Aha, but MG, the higher the player is drafted, the more money he makes, and that's definitely outside Marxist dogma. OK, I'll give you that, and I'll won't even bring up the fact that the salary cap makes that argument about 1/3 as effective. But then there's also the process known as "slotting", whereby the market for rookies is set by the first overall pick, who makes a little more than the second pick, who makes a little bit more than the third pick, and so on. Players who think they deserve more than a higher pick because they're a better and more valuable asset are almost inevitably headed for a holdout. It doesn't matter how good you are, or that you went #13 instead of #11 because the teams in between were already loaded at your position. You get paid according to your slot, not your ability. Hardly the American Dream, that.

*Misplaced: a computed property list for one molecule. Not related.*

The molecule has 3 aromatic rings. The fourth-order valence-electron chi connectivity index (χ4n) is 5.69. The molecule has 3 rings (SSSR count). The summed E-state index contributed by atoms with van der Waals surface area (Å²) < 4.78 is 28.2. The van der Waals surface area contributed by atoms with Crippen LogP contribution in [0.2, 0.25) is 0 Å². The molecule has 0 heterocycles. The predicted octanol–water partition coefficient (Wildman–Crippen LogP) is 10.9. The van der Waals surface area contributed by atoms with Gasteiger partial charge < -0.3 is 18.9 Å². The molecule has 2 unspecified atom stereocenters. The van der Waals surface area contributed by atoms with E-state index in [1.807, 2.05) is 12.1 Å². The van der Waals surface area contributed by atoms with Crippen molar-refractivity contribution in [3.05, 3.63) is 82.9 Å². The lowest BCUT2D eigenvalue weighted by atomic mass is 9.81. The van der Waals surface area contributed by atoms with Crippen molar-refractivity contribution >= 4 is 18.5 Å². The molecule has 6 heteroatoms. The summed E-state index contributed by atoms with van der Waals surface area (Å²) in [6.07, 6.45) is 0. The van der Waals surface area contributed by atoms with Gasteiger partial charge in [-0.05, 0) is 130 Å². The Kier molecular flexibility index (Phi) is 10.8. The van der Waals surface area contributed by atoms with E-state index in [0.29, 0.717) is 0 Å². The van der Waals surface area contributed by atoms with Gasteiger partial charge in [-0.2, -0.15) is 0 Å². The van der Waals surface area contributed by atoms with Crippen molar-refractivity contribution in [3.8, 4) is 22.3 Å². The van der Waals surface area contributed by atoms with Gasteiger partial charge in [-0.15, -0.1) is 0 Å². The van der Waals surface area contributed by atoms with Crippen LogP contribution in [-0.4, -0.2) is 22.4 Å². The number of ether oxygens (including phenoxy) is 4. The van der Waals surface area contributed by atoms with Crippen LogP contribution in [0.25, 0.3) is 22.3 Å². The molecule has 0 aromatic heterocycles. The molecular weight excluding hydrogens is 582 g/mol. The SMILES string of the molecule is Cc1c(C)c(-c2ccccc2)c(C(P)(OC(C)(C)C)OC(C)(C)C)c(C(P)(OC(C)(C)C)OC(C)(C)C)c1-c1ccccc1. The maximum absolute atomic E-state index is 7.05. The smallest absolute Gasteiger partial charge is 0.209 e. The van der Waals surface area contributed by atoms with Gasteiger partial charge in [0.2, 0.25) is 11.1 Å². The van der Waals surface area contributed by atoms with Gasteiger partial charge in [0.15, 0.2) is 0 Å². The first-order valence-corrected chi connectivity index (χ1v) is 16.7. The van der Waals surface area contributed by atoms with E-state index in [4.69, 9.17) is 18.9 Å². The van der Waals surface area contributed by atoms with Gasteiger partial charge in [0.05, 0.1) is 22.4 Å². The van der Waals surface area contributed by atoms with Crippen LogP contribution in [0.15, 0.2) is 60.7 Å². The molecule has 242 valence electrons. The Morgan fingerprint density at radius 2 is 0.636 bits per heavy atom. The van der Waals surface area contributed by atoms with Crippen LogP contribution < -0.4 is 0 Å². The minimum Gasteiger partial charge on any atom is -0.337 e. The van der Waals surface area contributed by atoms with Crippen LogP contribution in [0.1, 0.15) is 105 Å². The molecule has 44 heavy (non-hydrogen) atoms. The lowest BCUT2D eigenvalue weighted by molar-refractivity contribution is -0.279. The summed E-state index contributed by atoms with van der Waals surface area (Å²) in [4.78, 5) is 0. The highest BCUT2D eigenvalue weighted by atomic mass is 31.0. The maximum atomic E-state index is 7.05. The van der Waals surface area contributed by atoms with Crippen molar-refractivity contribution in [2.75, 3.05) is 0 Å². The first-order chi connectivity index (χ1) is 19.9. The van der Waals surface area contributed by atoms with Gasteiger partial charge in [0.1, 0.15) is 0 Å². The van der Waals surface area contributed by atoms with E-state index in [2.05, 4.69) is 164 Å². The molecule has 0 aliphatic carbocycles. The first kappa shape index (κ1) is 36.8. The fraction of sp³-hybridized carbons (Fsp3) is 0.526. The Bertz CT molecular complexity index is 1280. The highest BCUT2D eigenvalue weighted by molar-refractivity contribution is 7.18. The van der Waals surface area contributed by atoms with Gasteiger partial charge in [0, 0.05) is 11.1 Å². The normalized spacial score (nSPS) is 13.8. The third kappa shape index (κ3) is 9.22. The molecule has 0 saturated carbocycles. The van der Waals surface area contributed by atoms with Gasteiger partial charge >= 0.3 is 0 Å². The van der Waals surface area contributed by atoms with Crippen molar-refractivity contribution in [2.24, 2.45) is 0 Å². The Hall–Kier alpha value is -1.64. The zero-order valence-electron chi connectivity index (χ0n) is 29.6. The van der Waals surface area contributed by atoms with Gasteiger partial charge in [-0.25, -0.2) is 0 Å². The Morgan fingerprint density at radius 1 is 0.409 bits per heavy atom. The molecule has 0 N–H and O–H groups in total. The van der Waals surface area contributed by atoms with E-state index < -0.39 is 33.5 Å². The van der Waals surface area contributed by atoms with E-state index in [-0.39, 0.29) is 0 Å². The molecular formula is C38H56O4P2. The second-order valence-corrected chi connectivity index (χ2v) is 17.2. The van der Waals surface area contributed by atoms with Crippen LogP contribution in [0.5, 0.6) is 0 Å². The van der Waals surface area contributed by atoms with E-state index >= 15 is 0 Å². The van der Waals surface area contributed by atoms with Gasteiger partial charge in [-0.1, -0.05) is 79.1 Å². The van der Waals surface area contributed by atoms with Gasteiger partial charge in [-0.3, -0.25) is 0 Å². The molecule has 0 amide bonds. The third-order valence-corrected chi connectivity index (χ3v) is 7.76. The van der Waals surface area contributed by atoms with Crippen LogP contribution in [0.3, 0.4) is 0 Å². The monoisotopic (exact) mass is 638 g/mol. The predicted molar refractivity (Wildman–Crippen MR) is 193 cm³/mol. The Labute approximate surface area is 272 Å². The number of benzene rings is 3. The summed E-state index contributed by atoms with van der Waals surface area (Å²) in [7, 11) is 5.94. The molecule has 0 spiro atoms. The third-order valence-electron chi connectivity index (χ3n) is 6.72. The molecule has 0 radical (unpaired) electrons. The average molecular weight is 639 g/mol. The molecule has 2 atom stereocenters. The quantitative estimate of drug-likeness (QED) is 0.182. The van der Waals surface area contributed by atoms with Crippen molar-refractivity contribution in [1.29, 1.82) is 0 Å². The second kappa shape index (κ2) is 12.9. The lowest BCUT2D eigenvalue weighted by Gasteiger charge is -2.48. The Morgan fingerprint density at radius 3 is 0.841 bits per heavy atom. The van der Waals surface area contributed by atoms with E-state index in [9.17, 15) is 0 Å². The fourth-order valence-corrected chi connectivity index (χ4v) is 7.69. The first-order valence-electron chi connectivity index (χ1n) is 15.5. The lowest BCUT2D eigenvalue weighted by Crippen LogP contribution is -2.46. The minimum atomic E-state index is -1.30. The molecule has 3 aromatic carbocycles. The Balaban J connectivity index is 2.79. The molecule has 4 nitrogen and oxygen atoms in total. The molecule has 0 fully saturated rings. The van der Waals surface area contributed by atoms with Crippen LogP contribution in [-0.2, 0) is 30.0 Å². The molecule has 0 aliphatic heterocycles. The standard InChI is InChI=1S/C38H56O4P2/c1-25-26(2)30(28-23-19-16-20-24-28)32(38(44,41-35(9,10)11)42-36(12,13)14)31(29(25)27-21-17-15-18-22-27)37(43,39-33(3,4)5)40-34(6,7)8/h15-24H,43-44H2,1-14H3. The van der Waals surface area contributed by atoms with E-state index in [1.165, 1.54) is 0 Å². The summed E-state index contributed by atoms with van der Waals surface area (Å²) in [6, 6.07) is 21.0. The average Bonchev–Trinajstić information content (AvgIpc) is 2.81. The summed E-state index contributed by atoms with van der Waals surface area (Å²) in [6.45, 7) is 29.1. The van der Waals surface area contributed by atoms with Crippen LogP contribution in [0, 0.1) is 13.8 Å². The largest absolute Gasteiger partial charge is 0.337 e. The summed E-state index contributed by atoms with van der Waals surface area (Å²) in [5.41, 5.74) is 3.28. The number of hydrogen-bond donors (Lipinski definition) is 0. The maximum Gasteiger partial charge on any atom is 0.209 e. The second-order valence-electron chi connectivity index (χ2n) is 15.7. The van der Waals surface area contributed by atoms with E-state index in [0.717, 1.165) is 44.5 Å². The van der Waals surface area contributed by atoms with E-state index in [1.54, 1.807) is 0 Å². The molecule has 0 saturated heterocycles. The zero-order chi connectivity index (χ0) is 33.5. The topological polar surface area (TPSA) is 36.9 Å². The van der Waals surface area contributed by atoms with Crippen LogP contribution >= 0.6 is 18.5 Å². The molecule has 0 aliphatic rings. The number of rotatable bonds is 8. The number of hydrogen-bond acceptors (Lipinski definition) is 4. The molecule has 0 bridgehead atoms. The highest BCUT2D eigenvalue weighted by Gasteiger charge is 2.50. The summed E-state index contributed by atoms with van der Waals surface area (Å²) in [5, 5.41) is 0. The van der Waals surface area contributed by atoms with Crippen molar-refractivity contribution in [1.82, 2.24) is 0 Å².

The fact that these guys are going to be making millions doesn't make a whit of difference. Maybe it makes listening to players whine about not getting enough respect harder to take, but what corporate slave doesn't complain about a lack of recognition? And what corporate slave, if offered more money by a rival company, wouldn't bolt in a second, pausing only to lift a middle finger toward their former boss?

    So we agree that the NFL, and the Draft in particular, share more similarities with communism than capitalism. Well, maybe we don't agree, but go get stuffed. Thing is, I love the draft, and the NFL, and so, QED, communism is better than capitalism. But then I start thinking about Bulgarian footwear, and Cuban chemistry, and the fact that I can get Mexican, Chinese, Thai, Italian, German and Polish food within a 15 minute drive, and that doesn't even include a few places that make a mean chicken wing. So maybe this deserves deeper thought.